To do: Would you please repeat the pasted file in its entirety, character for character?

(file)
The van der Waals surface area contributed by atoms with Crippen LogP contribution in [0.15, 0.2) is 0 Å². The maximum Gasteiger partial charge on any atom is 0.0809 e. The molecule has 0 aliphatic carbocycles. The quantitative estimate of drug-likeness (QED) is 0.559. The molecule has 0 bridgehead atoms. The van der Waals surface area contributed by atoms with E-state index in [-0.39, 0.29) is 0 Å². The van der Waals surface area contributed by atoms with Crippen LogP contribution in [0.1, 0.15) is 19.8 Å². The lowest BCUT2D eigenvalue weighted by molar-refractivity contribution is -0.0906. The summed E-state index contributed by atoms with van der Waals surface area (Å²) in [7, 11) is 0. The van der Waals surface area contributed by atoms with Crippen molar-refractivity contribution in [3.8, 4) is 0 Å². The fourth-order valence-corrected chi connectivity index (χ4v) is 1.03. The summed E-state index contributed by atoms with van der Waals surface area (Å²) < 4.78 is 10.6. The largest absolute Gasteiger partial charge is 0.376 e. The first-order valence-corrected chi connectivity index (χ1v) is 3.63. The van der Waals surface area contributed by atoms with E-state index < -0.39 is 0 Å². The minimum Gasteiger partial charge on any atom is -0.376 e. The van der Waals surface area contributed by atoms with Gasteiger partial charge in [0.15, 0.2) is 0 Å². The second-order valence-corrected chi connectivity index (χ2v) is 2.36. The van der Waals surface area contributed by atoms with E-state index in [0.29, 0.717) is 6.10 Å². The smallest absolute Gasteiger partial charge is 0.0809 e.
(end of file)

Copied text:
The van der Waals surface area contributed by atoms with Crippen LogP contribution in [0.15, 0.2) is 0 Å². The maximum Gasteiger partial charge on any atom is 0.0809 e. The molecule has 0 aliphatic carbocycles. The quantitative estimate of drug-likeness (QED) is 0.559. The molecule has 0 bridgehead atoms. The van der Waals surface area contributed by atoms with E-state index in [-0.39, 0.29) is 0 Å². The van der Waals surface area contributed by atoms with Crippen LogP contribution in [0.1, 0.15) is 19.8 Å². The lowest BCUT2D eigenvalue weighted by molar-refractivity contribution is -0.0906. The summed E-state index contributed by atoms with van der Waals surface area (Å²) in [7, 11) is 0. The van der Waals surface area contributed by atoms with Crippen molar-refractivity contribution in [3.8, 4) is 0 Å². The fourth-order valence-corrected chi connectivity index (χ4v) is 1.03. The summed E-state index contributed by atoms with van der Waals surface area (Å²) < 4.78 is 10.6. The largest absolute Gasteiger partial charge is 0.376 e. The first-order valence-corrected chi connectivity index (χ1v) is 3.63. The van der Waals surface area contributed by atoms with E-state index < -0.39 is 0 Å². The minimum Gasteiger partial charge on any atom is -0.376 e. The van der Waals surface area contributed by atoms with Gasteiger partial charge in [0.15, 0.2) is 0 Å². The second-order valence-corrected chi connectivity index (χ2v) is 2.36. The van der Waals surface area contributed by atoms with E-state index in [0.29, 0.717) is 6.10 Å². The smallest absolute Gasteiger partial charge is 0.0809 e.